A dean's thoughts on honor (and burden) of reading names at commencement (essay)
Commencement: T-minus 6 weeks. Into my hands, my assistant Jan places a black three-ring binder. In it, in 14-point font, triple-spaced for easy reading, are the names the registrar has determined should be read at commencement: students who are expected to complete their requirements either by the end of the semester or, in a few cases, the end of the summer. My hands begin to shake. The notebook feels like it weighs 12 pounds. It becomes, in an instant, The Notebook.
How I ended up with the job of reading the names at commencement is one of the many quirks of history that make up Wheaton College, the small liberal arts institution in Massachusetts where I work. My predecessor did it to great acclaim during her 23 years in the post I now occupy (dean of students), so when she retired and I stepped in, I am not sure anyone gave it a second thought. "You read the names at commencement!" I was told repeatedly as my first year wore on. At first I was baffled, then a little freaked out. At every other institution I'd been at, the dean of students was lucky to sneak into the faculty procession, or occasionally get onto the platform if none of the academic deans minded. But his or her part in commencement, the most academic of academic ceremonies, was minimal.
I think what worried me most was a singular experience I had witnessed at another small liberal arts college where I once worked. The new provost was given this task, and so thoroughly butchered even the easiest names (I think she suffered from severe stage fright, because she was normally not an inarticulate person) that she never quite recovered her credibility with the community and was gone after her second year. What I learned from that disastrous day was an obvious lesson: when a student has chosen a small college where being known is an expectation, when a family has paid a small fortune for a student to attend a small college, there is simply no excuse for a mispronounced name at the most public of ceremonies.
It doesn't matter if that name is seven syllables long, is Chinese, Thai, Croatian, Arabic, if it looks utterly different than it sounds, if the middle name is so obscure and tongue-twisting that you think it had to have been the result of a bet the parents lost, or an inheritance they hoped to secure. You'd better get it right.
And thus it begins.
Five minutes after receiving The Notebook, I send out an e-mail to the senior class, asking them to send me the phonetic pronunciation of their names, even offering examples of popular faculty whose names they will recognize, or to call the "pronunciation hotline" I created two years ago that allows them to record their names for me to hear. I sign the email, "Dean Will-yums."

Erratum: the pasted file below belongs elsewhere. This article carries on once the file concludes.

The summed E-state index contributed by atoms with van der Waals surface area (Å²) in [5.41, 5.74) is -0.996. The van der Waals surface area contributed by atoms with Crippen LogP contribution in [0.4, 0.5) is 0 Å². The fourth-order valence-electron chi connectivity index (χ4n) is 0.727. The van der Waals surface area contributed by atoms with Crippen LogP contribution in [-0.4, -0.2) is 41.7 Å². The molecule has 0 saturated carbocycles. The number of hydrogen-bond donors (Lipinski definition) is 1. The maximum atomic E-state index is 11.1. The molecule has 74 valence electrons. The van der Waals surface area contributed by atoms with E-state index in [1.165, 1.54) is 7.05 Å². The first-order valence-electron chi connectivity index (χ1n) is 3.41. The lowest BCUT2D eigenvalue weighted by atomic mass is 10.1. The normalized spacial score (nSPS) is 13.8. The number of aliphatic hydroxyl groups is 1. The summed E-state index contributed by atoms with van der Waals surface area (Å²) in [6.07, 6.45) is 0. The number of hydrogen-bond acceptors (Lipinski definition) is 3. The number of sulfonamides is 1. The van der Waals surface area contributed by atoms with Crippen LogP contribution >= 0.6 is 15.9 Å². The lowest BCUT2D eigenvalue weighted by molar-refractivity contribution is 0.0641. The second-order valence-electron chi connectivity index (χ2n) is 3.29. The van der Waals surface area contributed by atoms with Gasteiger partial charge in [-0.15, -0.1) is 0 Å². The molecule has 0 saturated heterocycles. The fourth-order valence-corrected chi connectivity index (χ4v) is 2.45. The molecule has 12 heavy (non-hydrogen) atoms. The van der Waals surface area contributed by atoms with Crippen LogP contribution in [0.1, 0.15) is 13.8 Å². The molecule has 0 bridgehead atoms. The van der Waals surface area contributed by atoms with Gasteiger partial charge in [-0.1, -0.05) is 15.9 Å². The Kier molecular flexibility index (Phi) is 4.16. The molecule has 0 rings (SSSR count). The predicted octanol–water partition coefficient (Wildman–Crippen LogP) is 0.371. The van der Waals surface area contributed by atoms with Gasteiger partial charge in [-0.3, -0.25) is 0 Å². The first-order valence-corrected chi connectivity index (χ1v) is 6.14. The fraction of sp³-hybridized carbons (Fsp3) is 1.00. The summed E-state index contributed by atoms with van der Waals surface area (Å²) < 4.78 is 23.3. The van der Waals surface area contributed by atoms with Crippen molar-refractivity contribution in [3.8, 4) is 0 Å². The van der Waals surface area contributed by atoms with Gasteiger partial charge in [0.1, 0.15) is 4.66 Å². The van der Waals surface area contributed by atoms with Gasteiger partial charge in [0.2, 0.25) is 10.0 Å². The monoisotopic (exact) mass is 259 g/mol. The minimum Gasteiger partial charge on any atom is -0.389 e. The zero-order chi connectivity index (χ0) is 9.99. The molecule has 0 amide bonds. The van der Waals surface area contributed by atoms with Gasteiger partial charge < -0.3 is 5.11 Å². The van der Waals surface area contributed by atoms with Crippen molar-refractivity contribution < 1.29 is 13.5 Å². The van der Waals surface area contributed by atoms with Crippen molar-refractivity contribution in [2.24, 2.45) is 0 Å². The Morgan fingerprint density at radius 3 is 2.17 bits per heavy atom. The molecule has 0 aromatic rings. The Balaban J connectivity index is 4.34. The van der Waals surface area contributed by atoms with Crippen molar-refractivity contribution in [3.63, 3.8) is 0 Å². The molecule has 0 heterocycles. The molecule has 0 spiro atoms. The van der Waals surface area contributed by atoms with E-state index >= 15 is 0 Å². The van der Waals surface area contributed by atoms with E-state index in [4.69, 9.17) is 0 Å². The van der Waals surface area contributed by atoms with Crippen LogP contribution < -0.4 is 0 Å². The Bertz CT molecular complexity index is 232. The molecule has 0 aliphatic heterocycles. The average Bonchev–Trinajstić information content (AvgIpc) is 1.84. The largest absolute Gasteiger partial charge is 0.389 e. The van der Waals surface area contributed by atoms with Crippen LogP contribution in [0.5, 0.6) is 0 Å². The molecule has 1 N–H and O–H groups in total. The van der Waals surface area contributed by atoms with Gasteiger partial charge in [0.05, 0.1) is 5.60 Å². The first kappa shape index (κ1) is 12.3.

Seven minutes after receiving The Notebook, the first of about 75 e-mails arrives in my inbox. In my e-mail, I have encouraged them to challenge me, that I am pretty decent at accents, and if they give me their best description of the way their name is pronounced in their non-English language, I will do my best to master it. They take me up on my offer. Students with complicated names take great care to coach me, giving me examples of words their names sort of rhyme with. One student with the last name Dikicioglu writes, "It's like three men's names: Dicky, Joe, Lou."
Over the next few weeks, the e-mails continue to trickle in. They often involve a back-and-forth exchange. "What about your middle name?" I ask, if they have not mentioned that in their pronunciation coaching.
"You don't have to say it."
"But what will make your parents happy? Will they want to hear it? It will be printed in the program."
"No one will care."
But someone may care. Someone may take my omission of a middle name as an indication that Wheaton College does not know, or care, about their student. They will be so stung by this apparent lack of singular affection that they will discourage their neighbor's child from attending Wheaton. They will ignore future requests for donations. They will sneer whenever their student mentions his or her alma mater at a family dinner. "Those people! $50,000 a year and they didn't even care enough to read your middle name -- your beloved grandfather's name -- at graduation! You should have gone to Brown."
And so another source of anxiety: My failure to read a student's middle name may be the first step on the road to the college's eventual ruin. Or maybe not. I try not to think about it over the next several weeks while I wander around campus, Notebook always in hand, trolling for seniors.
"Any seniors here?" I call out, looking around a dining hall at lunchtime. Some will tentatively raise their hands, nervous to be noticed, so close to graduating, by the dean. I plop myself down at their table and open The Notebook, seeking clarification on the names of anyone within earshot.